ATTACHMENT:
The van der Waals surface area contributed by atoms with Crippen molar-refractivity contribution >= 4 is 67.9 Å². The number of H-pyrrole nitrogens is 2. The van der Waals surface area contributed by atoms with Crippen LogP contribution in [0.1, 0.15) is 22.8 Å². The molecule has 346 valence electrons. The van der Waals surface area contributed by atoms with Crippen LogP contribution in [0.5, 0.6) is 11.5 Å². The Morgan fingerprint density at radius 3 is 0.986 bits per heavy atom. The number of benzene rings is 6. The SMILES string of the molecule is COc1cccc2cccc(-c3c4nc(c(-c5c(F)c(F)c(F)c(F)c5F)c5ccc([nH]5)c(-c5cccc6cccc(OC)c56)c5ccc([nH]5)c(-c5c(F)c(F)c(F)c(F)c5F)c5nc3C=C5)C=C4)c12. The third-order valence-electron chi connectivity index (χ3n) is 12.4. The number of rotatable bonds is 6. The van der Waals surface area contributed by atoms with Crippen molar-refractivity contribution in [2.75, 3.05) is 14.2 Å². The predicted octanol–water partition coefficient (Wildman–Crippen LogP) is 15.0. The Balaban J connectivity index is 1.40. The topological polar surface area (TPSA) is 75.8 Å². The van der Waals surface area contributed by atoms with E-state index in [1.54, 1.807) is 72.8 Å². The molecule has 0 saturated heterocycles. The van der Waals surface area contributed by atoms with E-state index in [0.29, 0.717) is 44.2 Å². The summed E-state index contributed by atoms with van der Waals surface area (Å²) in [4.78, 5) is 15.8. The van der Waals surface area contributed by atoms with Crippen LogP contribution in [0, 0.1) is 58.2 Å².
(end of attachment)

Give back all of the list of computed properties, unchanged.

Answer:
The van der Waals surface area contributed by atoms with Crippen molar-refractivity contribution >= 4 is 67.9 Å². The number of H-pyrrole nitrogens is 2. The van der Waals surface area contributed by atoms with Crippen LogP contribution in [0.1, 0.15) is 22.8 Å². The molecule has 346 valence electrons. The van der Waals surface area contributed by atoms with Crippen LogP contribution in [0.5, 0.6) is 11.5 Å². The Morgan fingerprint density at radius 3 is 0.986 bits per heavy atom. The number of benzene rings is 6. The SMILES string of the molecule is COc1cccc2cccc(-c3c4nc(c(-c5c(F)c(F)c(F)c(F)c5F)c5ccc([nH]5)c(-c5cccc6cccc(OC)c56)c5ccc([nH]5)c(-c5c(F)c(F)c(F)c(F)c5F)c5nc3C=C5)C=C4)c12. The third-order valence-electron chi connectivity index (χ3n) is 12.4. The number of rotatable bonds is 6. The van der Waals surface area contributed by atoms with Crippen molar-refractivity contribution in [2.75, 3.05) is 14.2 Å². The predicted octanol–water partition coefficient (Wildman–Crippen LogP) is 15.0. The Balaban J connectivity index is 1.40. The topological polar surface area (TPSA) is 75.8 Å². The van der Waals surface area contributed by atoms with E-state index in [1.54, 1.807) is 72.8 Å². The molecule has 0 saturated heterocycles. The van der Waals surface area contributed by atoms with E-state index in [0.29, 0.717) is 44.2 Å². The summed E-state index contributed by atoms with van der Waals surface area (Å²) in [4.78, 5) is 15.8. The van der Waals surface area contributed by atoms with Crippen LogP contribution in [0, 0.1) is 58.2 Å².